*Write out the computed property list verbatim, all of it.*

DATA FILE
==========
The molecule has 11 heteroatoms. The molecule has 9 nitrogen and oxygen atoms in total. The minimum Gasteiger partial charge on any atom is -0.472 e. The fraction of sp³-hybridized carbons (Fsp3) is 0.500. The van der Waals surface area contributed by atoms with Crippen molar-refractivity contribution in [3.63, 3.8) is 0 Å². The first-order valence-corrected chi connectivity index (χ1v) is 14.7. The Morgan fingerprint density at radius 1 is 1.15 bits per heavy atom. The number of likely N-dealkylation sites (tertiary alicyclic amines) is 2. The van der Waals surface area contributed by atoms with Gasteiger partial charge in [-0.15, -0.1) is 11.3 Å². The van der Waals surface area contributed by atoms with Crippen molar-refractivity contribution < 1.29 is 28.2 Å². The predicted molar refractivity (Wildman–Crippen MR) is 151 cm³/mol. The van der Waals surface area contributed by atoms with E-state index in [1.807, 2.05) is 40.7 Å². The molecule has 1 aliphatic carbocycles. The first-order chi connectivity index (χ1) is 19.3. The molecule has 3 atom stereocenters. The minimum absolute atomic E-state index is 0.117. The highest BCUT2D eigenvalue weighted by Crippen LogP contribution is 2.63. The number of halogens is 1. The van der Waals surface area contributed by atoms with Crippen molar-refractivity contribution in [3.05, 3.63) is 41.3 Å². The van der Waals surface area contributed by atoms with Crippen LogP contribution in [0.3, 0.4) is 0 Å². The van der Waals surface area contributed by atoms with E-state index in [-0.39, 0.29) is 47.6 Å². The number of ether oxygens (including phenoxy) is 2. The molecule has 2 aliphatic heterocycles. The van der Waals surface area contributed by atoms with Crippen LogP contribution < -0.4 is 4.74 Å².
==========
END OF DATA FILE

The molecule has 11 heteroatoms. The molecule has 9 nitrogen and oxygen atoms in total. The minimum Gasteiger partial charge on any atom is -0.472 e. The fraction of sp³-hybridized carbons (Fsp3) is 0.500. The van der Waals surface area contributed by atoms with Crippen molar-refractivity contribution in [3.63, 3.8) is 0 Å². The first-order valence-corrected chi connectivity index (χ1v) is 14.7. The Morgan fingerprint density at radius 1 is 1.15 bits per heavy atom. The number of likely N-dealkylation sites (tertiary alicyclic amines) is 2. The van der Waals surface area contributed by atoms with Gasteiger partial charge in [-0.15, -0.1) is 11.3 Å². The van der Waals surface area contributed by atoms with Crippen molar-refractivity contribution < 1.29 is 28.2 Å². The predicted molar refractivity (Wildman–Crippen MR) is 151 cm³/mol. The van der Waals surface area contributed by atoms with E-state index in [1.807, 2.05) is 40.7 Å². The molecule has 1 aliphatic carbocycles. The first-order chi connectivity index (χ1) is 19.3. The molecule has 3 atom stereocenters. The minimum absolute atomic E-state index is 0.117. The highest BCUT2D eigenvalue weighted by Crippen LogP contribution is 2.63. The number of halogens is 1. The van der Waals surface area contributed by atoms with Crippen molar-refractivity contribution in [3.05, 3.63) is 41.3 Å². The van der Waals surface area contributed by atoms with Crippen LogP contribution in [0.3, 0.4) is 0 Å². The van der Waals surface area contributed by atoms with E-state index in [-0.39, 0.29) is 47.6 Å². The number of ether oxygens (including phenoxy) is 2. The molecule has 2 aliphatic heterocycles. The van der Waals surface area contributed by atoms with Crippen LogP contribution < -0.4 is 4.74 Å².